The UK’s tech industry is leading the way in the creation of billion-dollar businesses despite Brexit fears, according to research released by technology investment bank GP Bullhound.
In the past year, the UK has added six billion-dollar tech companies worth $12.4 billion to its club of 26, more than any other European market, and has produced the highest number of billion-dollar companies in Europe since 2000 – contributing $64 billion to Europe’s $240 billion ecosystem of billion-dollar tech companies.
New entrants from the UK in the past year include digital banking startup Revolut and robotic process automation software firm Blue Prism.
The report from GP Bullhound found that of the 50 businesses expected to become Europe’s next billion-dollar businesses, half are in the Enterprise SaaS, Fintech and Transportation industries, while close to two thirds are in the UK, France and Israel.
Fintech continues to be a fertile industry for up and coming start-ups in the UK despite the challenges presented by Brexit. Germany, on the other hand, is leading the way in transportation tech.
“The UK’s tech ecosystem continues to present an attractive proposition to global investors, and British tech companies are driving up the ambition level and paving the way for the rest of Europe,” said Manish Madhvani, Managing Partner at GP Bullhound. “The US and Asia may still dominate the market for billion-dollar tech businesses, but our report indicates a hugely optimistic outlook for the UK’s tech industry over the next decade.”
Tech investment levels continue to rise
2017 marks the highest year of tech investment on record for European billion-dollar companies, with $20 billion raised within Europe.
The report identifies mega rounds – rounds of $200 million or more – as a key factor powering the growth of Europe’s biggest and brightest tech businesses. The number of mega rounds is on the rise in Europe, with nine tech companies raising mega rounds in 2017 – including British companies Deliveroo, Transferwise and Improbable – vs only 2 in 2013.
A growing proportion of this funding comes from strategic rather than financial investors – 42% of funding through mega rounds in 2017 and 75% to date this year has come from strategics such as BBVA, Naspers and Softbank, indicating a shift in the investor landscape as strategics take the place of traditional financial investment firms. Asian investors are most likely to invest, delivering 35% of mega round funding in 2017 and over half of all mega round funding to date this year.
The report also indicated that several key players within Europe’s tech ecosystem demonstrate the strength and velocity to reach ‘titan’ status – a valuation of over $50 billion – within the next few years.
The European tech ecosystem is thriving
Since 2014, five ‘decacorns’ – companies worth $10 billion or more – have emerged into Europe’s tech scene: Yandex, Zalando, Supercell, MobilEye and Spotify. Of these, Spotify has emerged as the frontrunner to reach the $50 billion mark, with a valuation growth of 122% in the last twelve months, thanks to its recent IPO.
“The Spotify team took inspiration from the likes of Apple’s iTunes and Facebook and reiterated and reiterated the product until they simply had a better version than anything else that was out there,” said Pär-Jörgen Pärson, Partner, Northzone and Board Member of Spotify in the report. “This approach, coupled with Spotify’s innovative technology, led the company to break through in a saturated, highly competitive sector.”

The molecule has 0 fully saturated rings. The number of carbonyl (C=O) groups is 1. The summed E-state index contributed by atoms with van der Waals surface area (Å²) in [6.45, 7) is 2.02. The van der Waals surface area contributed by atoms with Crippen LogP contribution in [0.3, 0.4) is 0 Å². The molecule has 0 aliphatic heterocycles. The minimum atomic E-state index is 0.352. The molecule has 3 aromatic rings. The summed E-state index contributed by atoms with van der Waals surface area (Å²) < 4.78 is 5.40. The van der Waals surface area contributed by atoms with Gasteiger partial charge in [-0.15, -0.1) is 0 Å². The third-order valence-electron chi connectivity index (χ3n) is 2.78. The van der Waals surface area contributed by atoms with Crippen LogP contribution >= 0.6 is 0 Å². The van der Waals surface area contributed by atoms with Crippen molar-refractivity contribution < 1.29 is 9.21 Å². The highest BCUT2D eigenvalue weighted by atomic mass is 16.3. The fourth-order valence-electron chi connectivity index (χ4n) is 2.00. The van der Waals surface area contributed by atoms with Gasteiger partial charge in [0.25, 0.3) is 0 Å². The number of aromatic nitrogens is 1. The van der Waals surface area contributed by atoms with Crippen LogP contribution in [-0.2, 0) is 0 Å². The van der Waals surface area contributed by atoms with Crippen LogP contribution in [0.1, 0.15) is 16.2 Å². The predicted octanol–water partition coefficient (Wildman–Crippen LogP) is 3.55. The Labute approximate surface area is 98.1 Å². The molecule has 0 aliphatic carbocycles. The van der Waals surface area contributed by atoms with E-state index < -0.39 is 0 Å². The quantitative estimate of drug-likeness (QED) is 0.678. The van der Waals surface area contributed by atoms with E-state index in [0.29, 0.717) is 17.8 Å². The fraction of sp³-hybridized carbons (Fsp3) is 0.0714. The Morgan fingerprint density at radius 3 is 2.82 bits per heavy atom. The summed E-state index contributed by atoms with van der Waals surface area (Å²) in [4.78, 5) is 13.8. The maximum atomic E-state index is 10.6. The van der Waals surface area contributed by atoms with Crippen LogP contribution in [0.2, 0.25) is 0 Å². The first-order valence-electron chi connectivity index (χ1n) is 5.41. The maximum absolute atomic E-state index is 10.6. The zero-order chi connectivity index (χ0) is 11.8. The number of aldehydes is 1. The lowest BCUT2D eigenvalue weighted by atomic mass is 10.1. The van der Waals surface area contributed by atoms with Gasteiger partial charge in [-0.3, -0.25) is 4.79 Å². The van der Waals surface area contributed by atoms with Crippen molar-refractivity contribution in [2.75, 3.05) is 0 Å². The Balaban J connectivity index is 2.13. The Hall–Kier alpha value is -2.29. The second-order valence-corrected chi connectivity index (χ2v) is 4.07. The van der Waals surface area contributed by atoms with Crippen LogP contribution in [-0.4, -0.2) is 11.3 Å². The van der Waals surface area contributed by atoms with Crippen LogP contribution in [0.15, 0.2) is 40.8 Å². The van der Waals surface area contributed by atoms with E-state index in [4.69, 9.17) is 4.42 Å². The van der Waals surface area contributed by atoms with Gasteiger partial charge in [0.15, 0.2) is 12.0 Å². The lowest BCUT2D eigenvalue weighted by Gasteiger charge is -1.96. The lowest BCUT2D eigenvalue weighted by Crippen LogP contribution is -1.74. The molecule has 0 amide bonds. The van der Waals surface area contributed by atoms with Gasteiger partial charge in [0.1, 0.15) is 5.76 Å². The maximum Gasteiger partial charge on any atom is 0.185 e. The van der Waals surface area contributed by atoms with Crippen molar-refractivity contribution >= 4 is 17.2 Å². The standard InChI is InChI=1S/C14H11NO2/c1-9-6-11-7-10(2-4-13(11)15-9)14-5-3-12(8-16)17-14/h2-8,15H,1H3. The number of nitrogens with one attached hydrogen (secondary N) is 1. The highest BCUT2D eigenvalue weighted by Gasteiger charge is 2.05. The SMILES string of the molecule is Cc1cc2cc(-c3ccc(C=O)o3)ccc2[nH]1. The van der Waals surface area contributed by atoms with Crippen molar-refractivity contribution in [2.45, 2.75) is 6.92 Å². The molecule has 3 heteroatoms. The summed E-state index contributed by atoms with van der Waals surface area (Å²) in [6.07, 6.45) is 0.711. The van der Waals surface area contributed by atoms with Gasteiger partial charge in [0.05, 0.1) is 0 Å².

The European technology ecosystem is also generating an unprecedented number of billon-dollar businesses, with 14 new billion-dollar businesses emerging in the past year – the total number has more than doubled from 30 in 2014 to 69 today.
Looking ahead, GP Bullhound has identified ten key European companies set to enter the billion-dollar tech ecosystem within the next year, including British firm Darktrace and Sweden’s iZettle (which have both since achieved a billion-dollar valuation), French big data company Algolia, and German tour & activities booking platform GetYourGuide.
Good for competition
The dominance of Google, Facebook and Amazon is bad for consumers and healthy competition. But, the rise of so many tech companies pushing ‘Titan’ status – some of which are highlighted in this report – suggests this dominance of ‘the big three’ is not as unwavering as many would think.
The oligarch of ‘Big Tech’ is being challenged, but in order to for this charge to be successful, an overhaul of competition law is needed to protect consumers – according ResPublica and the Big Innovation Centre’s recent report: “Technopoly” and what to do about it: Reform, Redress and Regulation.
Change needed in competition law
The report recommends that in order to spur innovation and give fast-growing or emerging technology companies a fair chance against Big Tech, competition law ‘should be adapted and applied to fast moving digital markets and reframed to support increasing productivity and innovation. If we want the benefits of markets pursuing socially beneficial outcomes, authorities need to intervene to correct the course of dynamic markets,’ writes Joe Cowen, research and policy advisor at Respublica.
It basically boils down to giving tech companies a fair, fighting chance. In order to do this the established Big Tech firms need to be held accountable to wrongdoings, data laws need to firmly established and the consumer needs to be given a choice.